Over the past 3 years Mundell & Associates has been a part of a historic collaborative environmental effort between Delaware County, IN officials and local citizens. The area of interest is Muncie’s South Industria Center, where for years citizens have been concerned with environmental conditions due to the long history of industrial activity in the area.
In 2020, local officials had met with concerned residents to gather thoughts on what the County should be doing in the area to address any historical contamination that may be present and to prevent future environmental problems. Mundell was contacted to complete a large-scale review of historic and environmental conditions surrounding the Industria center. After this initial report, the County gave the green light to continue the investigation. Mundell executed 6 sampling and analysis plans (SAPs) (developed in the initial report) to address potential concerns and identify the presence or absence of any area-wide environmental impacts.
Summary of Phase II Investigation Results
The final report of these Phase II activities was completed and presented to the Delaware County Redevelopment Commission in December 2022. Analytical results of soil, sediment, and surface water samples did not find any area-wide heavy metal contamination, volatile organic compound (VOC) contamination, or downstream leaching or migration of heavy metal or VOC contamination in the vicinity of the Industria Center’s Southwest Drainage Basin and area surrounding a historical landfill.
Surficial soil samples were also collected to address potential concerns related to historic atmospheric deposition of heavy metals surrounding the Industria Center. The results did not reveal the presence of a consistent, area-wide heavy metal contamination above applicable residential screening levels pertaining to public health in the areas adjacent to the Industria Center. However, trends of elevated surficial soil lead concentrations as compared to published urban background levels in Indiana were found to the northeast of the Industria Center which is downwind of the Industria Center and also closer to the center of Muncie. While elevated, these average lead concentrations to the northeast were similar to or less than results found in other urban regions across the county and were still generally below the residential screening levels pertaining to human health exposure criteria.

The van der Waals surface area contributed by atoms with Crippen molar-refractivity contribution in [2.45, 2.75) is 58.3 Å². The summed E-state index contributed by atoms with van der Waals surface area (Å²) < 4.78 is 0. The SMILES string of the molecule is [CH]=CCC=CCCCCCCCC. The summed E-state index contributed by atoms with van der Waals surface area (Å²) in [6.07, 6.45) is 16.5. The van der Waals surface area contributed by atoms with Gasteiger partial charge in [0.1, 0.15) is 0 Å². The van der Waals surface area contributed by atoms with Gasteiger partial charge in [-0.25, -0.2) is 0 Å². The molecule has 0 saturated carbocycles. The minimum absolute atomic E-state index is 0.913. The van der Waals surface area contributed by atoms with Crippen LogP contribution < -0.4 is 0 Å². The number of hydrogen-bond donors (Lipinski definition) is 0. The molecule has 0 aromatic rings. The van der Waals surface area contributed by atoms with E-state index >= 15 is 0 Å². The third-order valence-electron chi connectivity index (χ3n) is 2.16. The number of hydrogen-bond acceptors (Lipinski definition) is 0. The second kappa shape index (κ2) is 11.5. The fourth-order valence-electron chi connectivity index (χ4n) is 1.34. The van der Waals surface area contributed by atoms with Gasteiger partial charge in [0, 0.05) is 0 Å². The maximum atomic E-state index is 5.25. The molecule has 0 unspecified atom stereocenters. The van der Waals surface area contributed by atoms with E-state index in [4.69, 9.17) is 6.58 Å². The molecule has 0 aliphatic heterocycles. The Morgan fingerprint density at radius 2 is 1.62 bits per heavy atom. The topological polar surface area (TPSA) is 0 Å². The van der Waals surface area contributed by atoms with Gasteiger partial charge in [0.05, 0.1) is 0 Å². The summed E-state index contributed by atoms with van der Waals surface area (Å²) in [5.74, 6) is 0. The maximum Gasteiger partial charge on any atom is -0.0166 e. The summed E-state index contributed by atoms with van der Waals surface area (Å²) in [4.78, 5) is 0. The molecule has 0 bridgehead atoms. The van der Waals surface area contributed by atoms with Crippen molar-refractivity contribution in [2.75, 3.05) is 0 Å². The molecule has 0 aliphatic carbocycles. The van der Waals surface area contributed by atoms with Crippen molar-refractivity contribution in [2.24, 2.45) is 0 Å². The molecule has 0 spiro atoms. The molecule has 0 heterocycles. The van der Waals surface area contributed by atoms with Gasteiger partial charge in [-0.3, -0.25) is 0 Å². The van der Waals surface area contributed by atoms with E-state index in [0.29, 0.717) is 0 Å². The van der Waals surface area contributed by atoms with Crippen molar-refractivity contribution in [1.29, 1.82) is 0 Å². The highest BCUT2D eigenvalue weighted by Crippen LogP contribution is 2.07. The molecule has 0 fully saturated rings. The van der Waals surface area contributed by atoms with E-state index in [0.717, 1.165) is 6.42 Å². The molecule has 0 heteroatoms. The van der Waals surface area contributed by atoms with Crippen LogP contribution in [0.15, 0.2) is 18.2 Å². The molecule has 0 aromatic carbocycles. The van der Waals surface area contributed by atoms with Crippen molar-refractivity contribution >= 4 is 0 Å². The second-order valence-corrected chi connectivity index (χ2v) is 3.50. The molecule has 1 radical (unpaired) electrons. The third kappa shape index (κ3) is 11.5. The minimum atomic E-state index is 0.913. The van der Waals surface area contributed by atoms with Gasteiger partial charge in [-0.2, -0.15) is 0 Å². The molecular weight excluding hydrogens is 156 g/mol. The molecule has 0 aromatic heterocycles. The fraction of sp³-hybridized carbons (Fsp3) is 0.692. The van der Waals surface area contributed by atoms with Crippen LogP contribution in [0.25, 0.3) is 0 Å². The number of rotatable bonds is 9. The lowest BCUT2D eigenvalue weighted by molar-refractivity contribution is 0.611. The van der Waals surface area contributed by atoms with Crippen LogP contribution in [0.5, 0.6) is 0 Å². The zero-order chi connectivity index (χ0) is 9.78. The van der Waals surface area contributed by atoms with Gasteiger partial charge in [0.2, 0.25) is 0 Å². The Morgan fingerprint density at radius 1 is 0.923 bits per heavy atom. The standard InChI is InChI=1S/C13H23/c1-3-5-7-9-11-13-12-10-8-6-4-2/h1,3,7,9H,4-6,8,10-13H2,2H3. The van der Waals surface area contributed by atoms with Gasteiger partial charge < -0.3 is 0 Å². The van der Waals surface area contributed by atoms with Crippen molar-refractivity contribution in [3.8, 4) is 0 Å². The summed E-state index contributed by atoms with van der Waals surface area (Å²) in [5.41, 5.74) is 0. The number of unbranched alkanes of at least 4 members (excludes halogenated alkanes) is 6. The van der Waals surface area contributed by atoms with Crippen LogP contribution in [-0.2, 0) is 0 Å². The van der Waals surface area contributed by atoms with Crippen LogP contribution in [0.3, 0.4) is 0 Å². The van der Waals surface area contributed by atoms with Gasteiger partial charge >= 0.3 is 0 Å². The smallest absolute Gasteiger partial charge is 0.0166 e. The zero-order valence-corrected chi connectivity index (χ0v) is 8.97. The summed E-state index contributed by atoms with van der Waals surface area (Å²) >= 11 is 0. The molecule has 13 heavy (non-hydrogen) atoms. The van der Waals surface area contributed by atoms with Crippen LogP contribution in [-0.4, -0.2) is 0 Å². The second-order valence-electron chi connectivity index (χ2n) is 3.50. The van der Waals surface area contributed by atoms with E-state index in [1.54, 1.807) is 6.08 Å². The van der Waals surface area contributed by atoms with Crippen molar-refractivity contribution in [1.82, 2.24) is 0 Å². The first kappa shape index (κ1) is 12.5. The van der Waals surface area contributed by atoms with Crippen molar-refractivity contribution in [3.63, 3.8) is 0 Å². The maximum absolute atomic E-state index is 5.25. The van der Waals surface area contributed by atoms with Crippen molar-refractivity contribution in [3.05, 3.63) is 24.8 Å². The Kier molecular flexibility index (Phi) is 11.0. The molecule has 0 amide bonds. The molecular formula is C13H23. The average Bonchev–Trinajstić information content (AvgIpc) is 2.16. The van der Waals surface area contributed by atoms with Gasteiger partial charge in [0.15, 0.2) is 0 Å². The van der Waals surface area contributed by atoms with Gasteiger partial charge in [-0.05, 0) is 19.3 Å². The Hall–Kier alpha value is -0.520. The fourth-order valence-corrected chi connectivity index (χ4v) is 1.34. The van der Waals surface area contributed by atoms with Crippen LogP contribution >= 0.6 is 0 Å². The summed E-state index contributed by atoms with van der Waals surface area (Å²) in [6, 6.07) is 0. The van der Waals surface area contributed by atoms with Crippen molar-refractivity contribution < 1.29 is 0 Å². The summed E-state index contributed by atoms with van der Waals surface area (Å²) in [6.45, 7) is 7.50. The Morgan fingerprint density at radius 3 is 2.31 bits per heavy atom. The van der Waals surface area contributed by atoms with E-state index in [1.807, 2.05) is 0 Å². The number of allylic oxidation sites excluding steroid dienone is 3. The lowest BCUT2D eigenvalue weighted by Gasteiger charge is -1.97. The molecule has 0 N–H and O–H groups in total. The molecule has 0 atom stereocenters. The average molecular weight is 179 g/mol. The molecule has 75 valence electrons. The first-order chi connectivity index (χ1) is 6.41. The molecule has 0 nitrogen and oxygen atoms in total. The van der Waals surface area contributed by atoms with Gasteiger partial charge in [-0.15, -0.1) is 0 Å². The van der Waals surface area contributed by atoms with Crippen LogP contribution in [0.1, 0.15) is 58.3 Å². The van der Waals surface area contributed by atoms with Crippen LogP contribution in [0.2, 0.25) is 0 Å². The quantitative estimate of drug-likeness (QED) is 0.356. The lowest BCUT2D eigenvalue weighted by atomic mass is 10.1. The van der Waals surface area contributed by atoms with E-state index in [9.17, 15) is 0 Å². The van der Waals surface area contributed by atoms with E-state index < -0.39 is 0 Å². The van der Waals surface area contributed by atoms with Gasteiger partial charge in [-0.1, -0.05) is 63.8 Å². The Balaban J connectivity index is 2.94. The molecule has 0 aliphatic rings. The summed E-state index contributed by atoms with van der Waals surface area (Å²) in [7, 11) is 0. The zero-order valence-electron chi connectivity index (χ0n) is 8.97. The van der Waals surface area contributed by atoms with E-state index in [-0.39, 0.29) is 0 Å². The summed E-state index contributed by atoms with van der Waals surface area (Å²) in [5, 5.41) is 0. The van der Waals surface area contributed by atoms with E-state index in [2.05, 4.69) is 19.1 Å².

As another aspect of the project, groundwater grab samples were collected from private wells and analyzed for heavy metals and VOC’s, with a portion of samples analyzed for polychlorinated biphenyls (PCBs) or per- and polyfluoroalkyl (PFAS ). Only lead was detected above the applicable residential groundwater tap screening levels, which occurred at less than half of the wells sampled. After careful consideration of the results, it appeared that in the handful of homes with elevated lead water samples, the lead exceedances were more indicative of lead from corrosion in piping and the private well water distribution systems as compared to a groundwater lead plume. However, Mundell recommended additional private well sampling to help determine the source of lead detections in the private wells.
In addition, Mundell encouraged the county to conduct community outreach with regards to two environmental concerns identified in the report – the potential for increased surficial soil lead concentrations in urban regions and lead levels in drinking water of homes relying on private wells. Households relying on private wells tend to have an increased risk of high lead in drinking water as compared to municipally supplied households due to the lack of treatment/monitoring, groundwater corrosivity, and pipe corrosion.
A Model for the Future
Mundell has been impressed with the collaborative efforts between the citizens and the local government throughout the project.
“This program is one of the first I know where there’s been a joint effort between the county, gaining input with citizens and monitoring the area jointly,” said John Mundell, President of Mundell & Associates in an interview with Muncie reporter Keith Roysdon. “We see this as a model going forward of working with the citizens of a community. The county is showing foresight in protecting their citizens.”
In the coming months, more testing will be completed on homes where lead was found in residential wells. “The next phase is important and kudos to the county for recognizing this is an issue to get a handle on it,” Mundell said.
James King, president of the Delaware County Redevelopment Commission and a Delaware County commissioner, also commented on the importance of making sure citizens are safe – “Testing of former and current industrial areas to ensure the health of our constituents is an important part of what we do.”
Read the full or view media coverage from the 765 Business Journal.